“WE are a believer in books in this library,” announces Anne Hannaford, the University of Worcester’s director of information and learning services and one of the driving forces behind the city’s new golden structure.

Mrs Hannaford is leading us around The Hive, the new riverside home of Worcester’s library and history centre, which after almost 10 years of planning opens to the public today.

This, you might think, is a pretty obvious thing to say for a woman who has just overseen the creation of a £60 million super library, but it’s soon apparent that an enormous amount of time and energy has been put into the design of this building to allow as many people as possible to discover and enjoy books.

Like all cutting edge designs, the golden-cladded riverside Hive has proved controversial, but step inside and you can’t help but be impressed.

The space is light and calm. A floating wooden staircase cuts through the centre of the building, stretching towards the wooden-lined roof – natural matierials are a key part of this design, inviting you to explore its five levels.

Naturally ventilated, the building will be heated using biomass boilers and use water from the river Severn to provide supplementary cooling, creating a low energy healthy environment. The decor has splashes of vivid colour – all taken from the palette of Worcester Royal Porcelain (nothing in this building is an accident). Some Roman remains have been left exposed in the foyer and it is dotted with archaeological finds discovered during the building work.

On every level large windows display the newest panoramic views of Worcester.

The ground floor houses Worcestershire County Council’s hub, a café and the children’s library. The upper floor houses the county council’s history centre and archaeology service.

It is no coincidence that the children’s library is on the same level as the café and hub, encouraging customers to step behind the brightly coloured reading wall into a space designed especially for children. There’s even a bridge to an outdoor turret where lessons can take place beneath Scots Pine trees. Among the children’s books – housed on mini bookcases – is a wet play area for clay modelling and the like.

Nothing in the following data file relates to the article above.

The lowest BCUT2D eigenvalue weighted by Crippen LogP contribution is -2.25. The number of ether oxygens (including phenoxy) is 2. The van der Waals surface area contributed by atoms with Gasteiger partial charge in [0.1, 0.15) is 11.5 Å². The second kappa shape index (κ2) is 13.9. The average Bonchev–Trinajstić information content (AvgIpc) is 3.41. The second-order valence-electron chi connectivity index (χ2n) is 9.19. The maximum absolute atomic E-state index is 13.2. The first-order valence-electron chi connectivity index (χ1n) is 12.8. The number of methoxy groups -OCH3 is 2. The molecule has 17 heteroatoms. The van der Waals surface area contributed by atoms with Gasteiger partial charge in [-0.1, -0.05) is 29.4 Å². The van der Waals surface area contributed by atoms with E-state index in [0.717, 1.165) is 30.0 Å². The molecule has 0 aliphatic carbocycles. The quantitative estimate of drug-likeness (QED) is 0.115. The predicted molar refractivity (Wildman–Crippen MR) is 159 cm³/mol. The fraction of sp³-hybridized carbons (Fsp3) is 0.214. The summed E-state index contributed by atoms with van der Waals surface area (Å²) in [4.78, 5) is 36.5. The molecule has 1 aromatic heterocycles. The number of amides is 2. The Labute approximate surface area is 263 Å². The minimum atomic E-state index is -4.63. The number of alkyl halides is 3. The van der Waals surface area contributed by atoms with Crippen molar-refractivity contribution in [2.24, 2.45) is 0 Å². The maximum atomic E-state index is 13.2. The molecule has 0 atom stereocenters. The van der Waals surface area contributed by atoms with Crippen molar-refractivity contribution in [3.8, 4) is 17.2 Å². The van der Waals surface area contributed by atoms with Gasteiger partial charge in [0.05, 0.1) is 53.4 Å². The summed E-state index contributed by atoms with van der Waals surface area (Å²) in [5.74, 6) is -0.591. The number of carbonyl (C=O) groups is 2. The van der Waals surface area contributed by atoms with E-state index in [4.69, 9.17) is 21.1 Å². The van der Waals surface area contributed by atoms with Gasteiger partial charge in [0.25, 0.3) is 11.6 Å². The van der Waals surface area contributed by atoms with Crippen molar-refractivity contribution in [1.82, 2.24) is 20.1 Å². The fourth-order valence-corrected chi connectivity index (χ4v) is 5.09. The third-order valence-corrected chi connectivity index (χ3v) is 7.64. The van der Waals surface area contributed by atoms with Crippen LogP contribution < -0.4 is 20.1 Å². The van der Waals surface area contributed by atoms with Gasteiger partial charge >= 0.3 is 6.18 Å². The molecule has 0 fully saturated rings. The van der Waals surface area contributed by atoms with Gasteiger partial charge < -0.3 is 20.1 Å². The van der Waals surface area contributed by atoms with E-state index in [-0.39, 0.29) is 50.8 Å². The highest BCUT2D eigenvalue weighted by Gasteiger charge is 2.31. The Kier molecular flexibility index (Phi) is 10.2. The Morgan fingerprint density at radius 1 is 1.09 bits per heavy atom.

“We asked the children what they would like and they told us bridges and round rooms, so that’s what we have given them,” says Mrs Hannaford.

But it is the unique collaboration between the University of Worcester and Worcestershire County Council which makes this building so special. The Hive is Europe’s first fully integrated and jointly run university and local authority library.

It is staffed by both university and council employees, working side by side. Its stock is freely available to students and members of the public.

This level of integration perhaps could not have happened anywhere else in the world.

Privately, the people behind this project admit that other universities – traditionally territorial institutions – thought they were ‘bonkers’ when the the project was first announced.

They put the success of the partnership down, in part, to timing – two organisations which were looking to expand at the same time in the same city, which happened to share a common ethos and a very strong creative relationship – something I’m assured is “very rare”.

The unique model not only gives the people of Worcester access to even more books – roughly 250,000, it allows the library to open from 8.30am until 10pm seven days a week.

Library users will immediately notice there’s no desk – checking books in and out is totally automated, and silence, unlike the outside of this building, is certainly not golden.

Mrs Hannaford talks about a desire to create a “buzzy purposeful” atmosphere although the building is designed to encourage less noise as you move up through the levels.

Nowadays, of course, the buzz word is ‘virtual’, and this library also embraces technology.

Mrs Hannaford happily points out that every available window has a built-in seat.

“To encourage people to curl up with their kindles,” she says. Yep, “their kindles”, not “their books”.

The library is littered with stations where laptops can be plugged in and wi-fi is available throughout.

Quite rightly the people behind this project are very proud, but most of all it would seem they’re excited for the people of Worcester because, at a time when so many places are seeing their libraries close, Worcester has a brand new shiny one bursting to be explored.

• The Hive will be officially opened by the Queen on Wednesday, July 11.

The Hive - The Facts

• Contains 12 miles of archive collections.

• Has won an international award for the building’s design and is shortlisted for two national awards.

• Will house a quarter of a million books.

• Contains 800 study stations.

• Is anticipating more than a million visitors a year.

• Is made up of 10,000m of public space, over five floors.

• Has more than 26,000 records of historic monuments and buildings.

• Has special in-built homes for bats in the turret.